PAW looks back at coverage of Opening Exercises, from Woodrow Wilson 1879’s first year as University president to the inaugural Pre-rade.
At Opening Exercises in Marquand Chapel, the University gathered to greet its new president, Woodrow Wilson 1879, “and this usually perfunctory exercise took on quite an air of an academic stunt, including an academic procession, the faculty, with a sprinkling of trustees having hurriedly taken their gowns and hoods out of the summer moth-bags for the occasion.” Wilson opened with a prayer, assuaging concerns from PAW readers that as a non-clergyman, he might “revolutionize Princeton’s traditional attitude toward religion.”
Faculty processed in caps and gowns while students hurried to Marquand Chapel on bicycles in 1915. The traditional opening would not look quite the same in coming years: In 1916, it was delayed by a quarantine following a polio outbreak; in 1917, it proceeded normally but with a 57 percent decrease in the freshman class due to World War I; and by 1918, the audience included scores of men brought to campus for military training.
Opening Exercises moved to the recently completed University Chapel, where President John Grier Hibben 1882 told students that the were, in a sense, parasites, “drawing that which enriches our life from the labors and thought of other.” Through education, he added, “we may become something more than an interested hanger-on in the march of the world’s progress.”
Three months before Pearl Harbor, President Harold Dodds *1914’s address included strong words about American involvement in World War II: “It is my firm conviction that the United States should abandon the policy of drift and the psychology of passive defense which has characterized us for the past two years and without qualification of mental reservation marshal the full strength of our national power against a totalitarian axis.”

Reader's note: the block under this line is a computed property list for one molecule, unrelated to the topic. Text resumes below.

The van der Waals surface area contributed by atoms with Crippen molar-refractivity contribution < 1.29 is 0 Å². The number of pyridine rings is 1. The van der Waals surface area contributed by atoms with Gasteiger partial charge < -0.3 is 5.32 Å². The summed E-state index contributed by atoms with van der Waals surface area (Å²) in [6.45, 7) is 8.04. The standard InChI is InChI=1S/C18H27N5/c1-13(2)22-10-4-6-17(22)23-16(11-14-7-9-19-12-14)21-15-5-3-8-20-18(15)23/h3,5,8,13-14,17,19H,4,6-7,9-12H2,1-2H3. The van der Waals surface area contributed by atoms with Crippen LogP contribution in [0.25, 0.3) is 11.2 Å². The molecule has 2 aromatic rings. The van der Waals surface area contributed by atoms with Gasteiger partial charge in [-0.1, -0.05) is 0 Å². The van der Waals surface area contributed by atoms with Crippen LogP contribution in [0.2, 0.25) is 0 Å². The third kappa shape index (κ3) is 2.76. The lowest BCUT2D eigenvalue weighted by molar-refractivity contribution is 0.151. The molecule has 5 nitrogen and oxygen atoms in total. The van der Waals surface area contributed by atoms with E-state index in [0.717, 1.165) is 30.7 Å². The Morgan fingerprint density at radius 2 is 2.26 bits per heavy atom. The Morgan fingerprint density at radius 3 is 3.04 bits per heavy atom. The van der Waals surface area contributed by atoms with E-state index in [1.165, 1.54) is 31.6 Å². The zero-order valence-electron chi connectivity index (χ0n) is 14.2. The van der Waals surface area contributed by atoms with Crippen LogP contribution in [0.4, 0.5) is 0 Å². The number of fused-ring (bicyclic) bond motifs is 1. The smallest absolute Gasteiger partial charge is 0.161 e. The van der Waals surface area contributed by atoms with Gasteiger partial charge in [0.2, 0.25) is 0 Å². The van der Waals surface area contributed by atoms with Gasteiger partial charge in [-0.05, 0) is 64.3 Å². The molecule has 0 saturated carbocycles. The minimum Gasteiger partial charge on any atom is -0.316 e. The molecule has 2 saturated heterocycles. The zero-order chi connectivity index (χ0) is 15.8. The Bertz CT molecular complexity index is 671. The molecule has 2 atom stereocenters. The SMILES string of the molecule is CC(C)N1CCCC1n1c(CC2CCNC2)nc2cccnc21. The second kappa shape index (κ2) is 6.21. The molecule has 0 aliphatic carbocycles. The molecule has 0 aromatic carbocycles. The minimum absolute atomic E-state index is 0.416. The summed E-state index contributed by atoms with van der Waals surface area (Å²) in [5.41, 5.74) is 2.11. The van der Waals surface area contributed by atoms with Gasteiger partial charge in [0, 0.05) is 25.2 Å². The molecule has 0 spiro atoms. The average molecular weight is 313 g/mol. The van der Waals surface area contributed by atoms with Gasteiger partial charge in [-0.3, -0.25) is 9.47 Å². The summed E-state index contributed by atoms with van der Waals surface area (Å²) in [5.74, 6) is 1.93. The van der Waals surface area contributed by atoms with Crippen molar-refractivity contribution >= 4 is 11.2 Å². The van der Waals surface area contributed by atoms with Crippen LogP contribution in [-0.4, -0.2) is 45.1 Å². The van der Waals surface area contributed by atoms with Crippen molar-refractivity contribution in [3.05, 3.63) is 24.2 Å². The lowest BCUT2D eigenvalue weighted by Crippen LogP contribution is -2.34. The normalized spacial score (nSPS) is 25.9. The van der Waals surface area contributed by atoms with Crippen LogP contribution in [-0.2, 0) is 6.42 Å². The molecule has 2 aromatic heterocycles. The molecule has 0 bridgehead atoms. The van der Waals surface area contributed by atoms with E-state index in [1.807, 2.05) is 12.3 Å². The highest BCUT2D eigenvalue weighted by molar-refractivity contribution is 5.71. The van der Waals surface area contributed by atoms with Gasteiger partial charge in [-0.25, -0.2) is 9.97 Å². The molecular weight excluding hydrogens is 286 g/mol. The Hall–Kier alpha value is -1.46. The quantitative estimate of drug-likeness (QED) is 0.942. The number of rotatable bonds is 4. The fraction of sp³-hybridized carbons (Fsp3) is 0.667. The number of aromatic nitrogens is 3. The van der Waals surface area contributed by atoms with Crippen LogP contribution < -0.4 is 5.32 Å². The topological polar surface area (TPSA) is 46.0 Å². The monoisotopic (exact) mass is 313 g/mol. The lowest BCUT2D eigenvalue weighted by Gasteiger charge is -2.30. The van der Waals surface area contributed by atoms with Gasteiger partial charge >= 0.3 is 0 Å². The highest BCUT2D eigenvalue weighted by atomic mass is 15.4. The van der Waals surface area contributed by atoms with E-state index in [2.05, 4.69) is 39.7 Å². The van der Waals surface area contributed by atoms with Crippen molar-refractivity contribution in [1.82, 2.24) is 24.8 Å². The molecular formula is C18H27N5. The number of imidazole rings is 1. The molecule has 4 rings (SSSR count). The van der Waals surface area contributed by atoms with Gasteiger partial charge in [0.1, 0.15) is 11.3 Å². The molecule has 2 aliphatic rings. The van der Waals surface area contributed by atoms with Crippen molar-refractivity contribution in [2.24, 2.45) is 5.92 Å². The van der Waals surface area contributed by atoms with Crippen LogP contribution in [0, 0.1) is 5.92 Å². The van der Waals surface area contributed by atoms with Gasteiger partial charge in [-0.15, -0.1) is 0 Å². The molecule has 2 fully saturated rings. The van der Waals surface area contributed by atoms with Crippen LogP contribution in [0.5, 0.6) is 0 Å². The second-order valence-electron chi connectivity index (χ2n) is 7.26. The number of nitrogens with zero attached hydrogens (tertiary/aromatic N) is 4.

A year later, PAW reported that nearly 3,000 alumni were on active duty.
Opening Exercises drew a mere passing mention, but PAW devoted several pages to the story of the year: the beginning of coeducation. September issues included interviews with seven of “the multifarious freshwomen” and a profile of Halcyone Bohen, the first woman assistant dean. In October, transfer student Mary Azoy ’71 published a four-page essay on her impressions of coeducation. “Of course it’s not heaven here,” she wrote. “Who ever said that it would be?”
Mike Kennedy ’52, a former Foreign Service officer who had been held hostage in Iran, spoke to during the freshman week Honor Committee assembly. Kennedy recalled one night when the hostages were stripped down and held against a wall, with guns poked in their necks. Afterward, he said, he realized “as I never had before that my integrity was the most important thing to me ever and always.”
“Learning and discovery are intended to spill out of the classroom, laboratory and library and invade every nook and cranny of the university,” President Shirley Tilghman told students at her first Opening Exercises. “It has always fascinated me that the process of scholarship can be both a highly solitary activity and a distinctly social one.” Two days later, the campus community grieved together after the Sept. 11 terrorist attacks.
Members of the Class of 2008 celebrated their status after Opening Exercises by parading through FitzRandolph Gate onto Nassau Hall’s front lawn. Freshmen streamed up the walk, passing members of the Classes of 2005, 2006, and 2007 and occasionally exchanging high-fives with them. The “Pre-rade” tradition has since grown to include alumni among the cheering greeters.